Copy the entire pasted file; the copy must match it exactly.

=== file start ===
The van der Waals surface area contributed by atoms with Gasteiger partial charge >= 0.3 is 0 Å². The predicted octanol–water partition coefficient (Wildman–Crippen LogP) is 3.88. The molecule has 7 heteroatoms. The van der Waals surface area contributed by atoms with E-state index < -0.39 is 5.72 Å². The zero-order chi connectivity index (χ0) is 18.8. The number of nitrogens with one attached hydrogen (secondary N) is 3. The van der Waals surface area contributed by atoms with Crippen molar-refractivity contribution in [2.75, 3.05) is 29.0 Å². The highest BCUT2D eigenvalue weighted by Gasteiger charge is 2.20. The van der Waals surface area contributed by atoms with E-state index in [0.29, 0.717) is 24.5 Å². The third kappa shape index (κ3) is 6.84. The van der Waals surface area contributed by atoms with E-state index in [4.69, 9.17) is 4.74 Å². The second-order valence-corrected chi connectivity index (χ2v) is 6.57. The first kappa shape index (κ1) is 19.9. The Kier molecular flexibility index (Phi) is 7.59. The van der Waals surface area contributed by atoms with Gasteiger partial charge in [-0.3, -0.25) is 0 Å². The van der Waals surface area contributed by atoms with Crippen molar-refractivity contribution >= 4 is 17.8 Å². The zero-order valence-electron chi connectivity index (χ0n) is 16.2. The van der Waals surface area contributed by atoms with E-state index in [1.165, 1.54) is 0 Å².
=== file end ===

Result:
The van der Waals surface area contributed by atoms with Gasteiger partial charge >= 0.3 is 0 Å². The predicted octanol–water partition coefficient (Wildman–Crippen LogP) is 3.88. The molecule has 7 heteroatoms. The van der Waals surface area contributed by atoms with E-state index < -0.39 is 5.72 Å². The zero-order chi connectivity index (χ0) is 18.8. The number of nitrogens with one attached hydrogen (secondary N) is 3. The van der Waals surface area contributed by atoms with Crippen molar-refractivity contribution in [2.75, 3.05) is 29.0 Å². The highest BCUT2D eigenvalue weighted by Gasteiger charge is 2.20. The van der Waals surface area contributed by atoms with E-state index in [0.29, 0.717) is 24.5 Å². The third kappa shape index (κ3) is 6.84. The van der Waals surface area contributed by atoms with E-state index in [4.69, 9.17) is 4.74 Å². The second-order valence-corrected chi connectivity index (χ2v) is 6.57. The first kappa shape index (κ1) is 19.9. The Kier molecular flexibility index (Phi) is 7.59. The van der Waals surface area contributed by atoms with Gasteiger partial charge in [-0.3, -0.25) is 0 Å². The van der Waals surface area contributed by atoms with Crippen molar-refractivity contribution >= 4 is 17.8 Å². The zero-order valence-electron chi connectivity index (χ0n) is 16.2. The van der Waals surface area contributed by atoms with E-state index in [1.165, 1.54) is 0 Å².